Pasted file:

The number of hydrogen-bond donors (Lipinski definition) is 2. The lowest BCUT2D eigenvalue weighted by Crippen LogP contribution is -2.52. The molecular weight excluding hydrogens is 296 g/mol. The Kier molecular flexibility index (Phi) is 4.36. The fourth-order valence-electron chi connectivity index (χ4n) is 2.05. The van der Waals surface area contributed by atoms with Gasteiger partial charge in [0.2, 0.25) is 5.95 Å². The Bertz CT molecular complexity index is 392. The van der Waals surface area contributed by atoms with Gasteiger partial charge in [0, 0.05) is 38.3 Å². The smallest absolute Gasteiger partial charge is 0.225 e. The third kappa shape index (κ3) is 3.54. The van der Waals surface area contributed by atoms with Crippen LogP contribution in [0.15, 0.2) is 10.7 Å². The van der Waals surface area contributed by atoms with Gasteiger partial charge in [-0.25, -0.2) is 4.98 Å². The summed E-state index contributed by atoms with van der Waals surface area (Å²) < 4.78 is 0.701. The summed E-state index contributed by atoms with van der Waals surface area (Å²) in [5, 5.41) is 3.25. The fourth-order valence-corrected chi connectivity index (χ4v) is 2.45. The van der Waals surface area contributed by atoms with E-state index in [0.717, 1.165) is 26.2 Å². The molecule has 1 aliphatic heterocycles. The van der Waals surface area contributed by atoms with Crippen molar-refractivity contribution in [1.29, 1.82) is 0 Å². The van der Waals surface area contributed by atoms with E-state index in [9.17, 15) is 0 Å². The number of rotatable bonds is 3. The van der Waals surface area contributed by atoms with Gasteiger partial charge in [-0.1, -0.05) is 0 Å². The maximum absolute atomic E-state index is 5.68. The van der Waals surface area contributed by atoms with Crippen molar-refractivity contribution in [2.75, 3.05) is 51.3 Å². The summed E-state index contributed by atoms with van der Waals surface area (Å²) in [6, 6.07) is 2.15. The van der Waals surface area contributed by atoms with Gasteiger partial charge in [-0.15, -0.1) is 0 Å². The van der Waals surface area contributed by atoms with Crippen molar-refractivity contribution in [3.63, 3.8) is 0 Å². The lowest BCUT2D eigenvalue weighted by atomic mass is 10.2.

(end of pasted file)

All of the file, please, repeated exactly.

The number of hydrogen-bond donors (Lipinski definition) is 2. The lowest BCUT2D eigenvalue weighted by Crippen LogP contribution is -2.52. The molecular weight excluding hydrogens is 296 g/mol. The Kier molecular flexibility index (Phi) is 4.36. The fourth-order valence-electron chi connectivity index (χ4n) is 2.05. The van der Waals surface area contributed by atoms with Gasteiger partial charge in [0.2, 0.25) is 5.95 Å². The Bertz CT molecular complexity index is 392. The van der Waals surface area contributed by atoms with Gasteiger partial charge in [0, 0.05) is 38.3 Å². The smallest absolute Gasteiger partial charge is 0.225 e. The third kappa shape index (κ3) is 3.54. The van der Waals surface area contributed by atoms with Crippen LogP contribution in [0.15, 0.2) is 10.7 Å². The van der Waals surface area contributed by atoms with Gasteiger partial charge in [-0.25, -0.2) is 4.98 Å². The summed E-state index contributed by atoms with van der Waals surface area (Å²) < 4.78 is 0.701. The summed E-state index contributed by atoms with van der Waals surface area (Å²) in [5, 5.41) is 3.25. The fourth-order valence-corrected chi connectivity index (χ4v) is 2.45. The van der Waals surface area contributed by atoms with E-state index in [0.717, 1.165) is 26.2 Å². The molecule has 1 aliphatic heterocycles. The van der Waals surface area contributed by atoms with Crippen molar-refractivity contribution in [1.29, 1.82) is 0 Å². The van der Waals surface area contributed by atoms with E-state index in [9.17, 15) is 0 Å². The number of rotatable bonds is 3. The van der Waals surface area contributed by atoms with Gasteiger partial charge in [-0.1, -0.05) is 0 Å². The maximum absolute atomic E-state index is 5.68. The van der Waals surface area contributed by atoms with Crippen molar-refractivity contribution in [2.75, 3.05) is 51.3 Å². The summed E-state index contributed by atoms with van der Waals surface area (Å²) in [6, 6.07) is 2.15. The van der Waals surface area contributed by atoms with Gasteiger partial charge in [-0.15, -0.1) is 0 Å². The van der Waals surface area contributed by atoms with Crippen molar-refractivity contribution in [3.63, 3.8) is 0 Å². The lowest BCUT2D eigenvalue weighted by atomic mass is 10.2.